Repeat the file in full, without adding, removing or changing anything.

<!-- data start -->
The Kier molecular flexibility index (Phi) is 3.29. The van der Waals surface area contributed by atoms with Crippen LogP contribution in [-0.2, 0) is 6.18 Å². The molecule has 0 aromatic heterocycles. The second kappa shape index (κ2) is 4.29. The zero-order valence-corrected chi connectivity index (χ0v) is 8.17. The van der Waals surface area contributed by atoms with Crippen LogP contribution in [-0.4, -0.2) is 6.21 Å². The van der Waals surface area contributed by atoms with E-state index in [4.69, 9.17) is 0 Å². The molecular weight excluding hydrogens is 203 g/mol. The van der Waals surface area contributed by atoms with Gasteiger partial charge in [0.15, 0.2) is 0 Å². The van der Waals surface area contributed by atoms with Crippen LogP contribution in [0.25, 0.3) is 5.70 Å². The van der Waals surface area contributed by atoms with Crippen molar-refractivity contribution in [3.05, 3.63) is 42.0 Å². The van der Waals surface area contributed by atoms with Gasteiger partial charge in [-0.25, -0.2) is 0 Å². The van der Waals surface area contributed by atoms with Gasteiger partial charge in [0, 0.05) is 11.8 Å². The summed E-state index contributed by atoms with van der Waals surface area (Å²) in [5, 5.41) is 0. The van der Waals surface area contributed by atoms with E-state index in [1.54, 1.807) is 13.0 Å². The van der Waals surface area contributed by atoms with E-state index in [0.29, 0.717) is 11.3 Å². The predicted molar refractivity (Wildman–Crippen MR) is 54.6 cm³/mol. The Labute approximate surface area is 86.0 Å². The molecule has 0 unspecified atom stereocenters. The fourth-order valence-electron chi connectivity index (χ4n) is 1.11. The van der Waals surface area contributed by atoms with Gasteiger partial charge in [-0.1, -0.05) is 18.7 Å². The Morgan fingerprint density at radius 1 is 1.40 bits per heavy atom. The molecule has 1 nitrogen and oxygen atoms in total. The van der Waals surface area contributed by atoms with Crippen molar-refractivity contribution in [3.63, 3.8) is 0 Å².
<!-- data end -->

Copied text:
The Kier molecular flexibility index (Phi) is 3.29. The van der Waals surface area contributed by atoms with Crippen LogP contribution in [-0.2, 0) is 6.18 Å². The molecule has 0 aromatic heterocycles. The second kappa shape index (κ2) is 4.29. The zero-order valence-corrected chi connectivity index (χ0v) is 8.17. The van der Waals surface area contributed by atoms with Crippen LogP contribution in [-0.4, -0.2) is 6.21 Å². The van der Waals surface area contributed by atoms with E-state index in [4.69, 9.17) is 0 Å². The molecular weight excluding hydrogens is 203 g/mol. The van der Waals surface area contributed by atoms with Gasteiger partial charge in [0.15, 0.2) is 0 Å². The van der Waals surface area contributed by atoms with Crippen LogP contribution in [0.25, 0.3) is 5.70 Å². The van der Waals surface area contributed by atoms with Crippen molar-refractivity contribution in [3.05, 3.63) is 42.0 Å². The van der Waals surface area contributed by atoms with Gasteiger partial charge in [-0.25, -0.2) is 0 Å². The van der Waals surface area contributed by atoms with Gasteiger partial charge in [0, 0.05) is 11.8 Å². The summed E-state index contributed by atoms with van der Waals surface area (Å²) in [5, 5.41) is 0. The van der Waals surface area contributed by atoms with E-state index in [1.54, 1.807) is 13.0 Å². The van der Waals surface area contributed by atoms with E-state index in [0.29, 0.717) is 11.3 Å². The predicted molar refractivity (Wildman–Crippen MR) is 54.6 cm³/mol. The Labute approximate surface area is 86.0 Å². The molecule has 0 unspecified atom stereocenters. The fourth-order valence-electron chi connectivity index (χ4n) is 1.11. The van der Waals surface area contributed by atoms with Gasteiger partial charge in [-0.1, -0.05) is 18.7 Å². The Morgan fingerprint density at radius 1 is 1.40 bits per heavy atom. The molecule has 1 nitrogen and oxygen atoms in total. The van der Waals surface area contributed by atoms with Crippen molar-refractivity contribution in [3.63, 3.8) is 0 Å².